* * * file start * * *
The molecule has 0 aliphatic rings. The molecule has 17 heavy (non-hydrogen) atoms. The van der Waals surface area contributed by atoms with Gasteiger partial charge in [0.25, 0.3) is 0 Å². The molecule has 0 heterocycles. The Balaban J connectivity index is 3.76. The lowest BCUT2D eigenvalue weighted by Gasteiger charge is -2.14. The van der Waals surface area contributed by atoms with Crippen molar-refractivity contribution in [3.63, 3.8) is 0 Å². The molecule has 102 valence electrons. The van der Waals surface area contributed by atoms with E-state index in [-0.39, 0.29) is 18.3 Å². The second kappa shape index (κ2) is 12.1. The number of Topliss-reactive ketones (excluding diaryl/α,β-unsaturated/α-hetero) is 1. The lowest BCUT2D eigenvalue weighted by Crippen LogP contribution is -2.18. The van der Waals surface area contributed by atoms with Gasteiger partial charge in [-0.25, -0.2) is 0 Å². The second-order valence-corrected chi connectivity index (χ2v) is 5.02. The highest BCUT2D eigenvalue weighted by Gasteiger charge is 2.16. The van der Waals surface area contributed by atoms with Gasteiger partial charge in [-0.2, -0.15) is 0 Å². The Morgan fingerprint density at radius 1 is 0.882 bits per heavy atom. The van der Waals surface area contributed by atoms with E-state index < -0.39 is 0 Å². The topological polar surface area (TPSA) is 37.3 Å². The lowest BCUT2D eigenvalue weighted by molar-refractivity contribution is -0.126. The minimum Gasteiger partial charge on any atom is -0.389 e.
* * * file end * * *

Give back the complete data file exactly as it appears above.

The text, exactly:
The molecule has 0 aliphatic rings. The molecule has 17 heavy (non-hydrogen) atoms. The van der Waals surface area contributed by atoms with Gasteiger partial charge in [0.25, 0.3) is 0 Å². The molecule has 0 heterocycles. The Balaban J connectivity index is 3.76. The lowest BCUT2D eigenvalue weighted by Gasteiger charge is -2.14. The van der Waals surface area contributed by atoms with Crippen molar-refractivity contribution in [3.63, 3.8) is 0 Å². The molecule has 102 valence electrons. The van der Waals surface area contributed by atoms with E-state index in [-0.39, 0.29) is 18.3 Å². The second kappa shape index (κ2) is 12.1. The number of Topliss-reactive ketones (excluding diaryl/α,β-unsaturated/α-hetero) is 1. The lowest BCUT2D eigenvalue weighted by Crippen LogP contribution is -2.18. The van der Waals surface area contributed by atoms with Gasteiger partial charge in [-0.25, -0.2) is 0 Å². The second-order valence-corrected chi connectivity index (χ2v) is 5.02. The highest BCUT2D eigenvalue weighted by Gasteiger charge is 2.16. The van der Waals surface area contributed by atoms with Gasteiger partial charge in [-0.2, -0.15) is 0 Å². The Morgan fingerprint density at radius 1 is 0.882 bits per heavy atom. The van der Waals surface area contributed by atoms with E-state index < -0.39 is 0 Å². The topological polar surface area (TPSA) is 37.3 Å². The lowest BCUT2D eigenvalue weighted by molar-refractivity contribution is -0.126. The minimum Gasteiger partial charge on any atom is -0.389 e.